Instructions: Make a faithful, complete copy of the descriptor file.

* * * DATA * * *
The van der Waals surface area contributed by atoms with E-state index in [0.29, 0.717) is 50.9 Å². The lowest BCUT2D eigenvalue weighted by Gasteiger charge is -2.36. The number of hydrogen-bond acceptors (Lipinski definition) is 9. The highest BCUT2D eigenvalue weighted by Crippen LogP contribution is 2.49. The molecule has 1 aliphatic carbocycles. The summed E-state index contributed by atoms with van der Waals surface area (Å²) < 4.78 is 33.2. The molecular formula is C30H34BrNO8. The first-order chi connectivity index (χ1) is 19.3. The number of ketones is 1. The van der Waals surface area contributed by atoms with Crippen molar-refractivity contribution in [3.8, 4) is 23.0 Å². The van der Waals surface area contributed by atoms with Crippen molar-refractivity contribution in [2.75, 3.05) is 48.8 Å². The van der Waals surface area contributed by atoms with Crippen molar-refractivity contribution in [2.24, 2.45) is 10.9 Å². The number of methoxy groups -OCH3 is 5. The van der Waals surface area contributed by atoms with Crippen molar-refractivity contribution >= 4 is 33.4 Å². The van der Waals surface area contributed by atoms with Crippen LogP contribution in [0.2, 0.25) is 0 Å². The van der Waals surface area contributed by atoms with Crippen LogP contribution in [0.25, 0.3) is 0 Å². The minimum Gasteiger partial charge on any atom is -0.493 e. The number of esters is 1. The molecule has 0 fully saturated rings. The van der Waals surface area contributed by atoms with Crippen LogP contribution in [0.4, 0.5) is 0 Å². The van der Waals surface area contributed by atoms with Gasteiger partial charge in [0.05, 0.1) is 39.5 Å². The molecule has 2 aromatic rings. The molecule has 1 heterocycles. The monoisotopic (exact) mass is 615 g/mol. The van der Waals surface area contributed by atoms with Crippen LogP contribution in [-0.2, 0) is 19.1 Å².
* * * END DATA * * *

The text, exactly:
The van der Waals surface area contributed by atoms with E-state index in [0.29, 0.717) is 50.9 Å². The lowest BCUT2D eigenvalue weighted by Gasteiger charge is -2.36. The number of hydrogen-bond acceptors (Lipinski definition) is 9. The highest BCUT2D eigenvalue weighted by Crippen LogP contribution is 2.49. The molecule has 1 aliphatic carbocycles. The summed E-state index contributed by atoms with van der Waals surface area (Å²) < 4.78 is 33.2. The molecular formula is C30H34BrNO8. The first-order chi connectivity index (χ1) is 19.3. The number of ketones is 1. The van der Waals surface area contributed by atoms with Crippen molar-refractivity contribution in [3.8, 4) is 23.0 Å². The van der Waals surface area contributed by atoms with Crippen molar-refractivity contribution in [2.75, 3.05) is 48.8 Å². The van der Waals surface area contributed by atoms with Crippen molar-refractivity contribution in [2.24, 2.45) is 10.9 Å². The number of methoxy groups -OCH3 is 5. The van der Waals surface area contributed by atoms with Crippen molar-refractivity contribution >= 4 is 33.4 Å². The van der Waals surface area contributed by atoms with Crippen LogP contribution in [0.2, 0.25) is 0 Å². The van der Waals surface area contributed by atoms with Crippen LogP contribution in [0.25, 0.3) is 0 Å². The minimum Gasteiger partial charge on any atom is -0.493 e. The number of esters is 1. The molecule has 0 fully saturated rings. The van der Waals surface area contributed by atoms with Crippen LogP contribution in [0.4, 0.5) is 0 Å². The van der Waals surface area contributed by atoms with Gasteiger partial charge in [0.05, 0.1) is 39.5 Å². The molecule has 2 aromatic rings. The molecule has 1 heterocycles. The monoisotopic (exact) mass is 615 g/mol. The van der Waals surface area contributed by atoms with Crippen LogP contribution in [-0.2, 0) is 19.1 Å².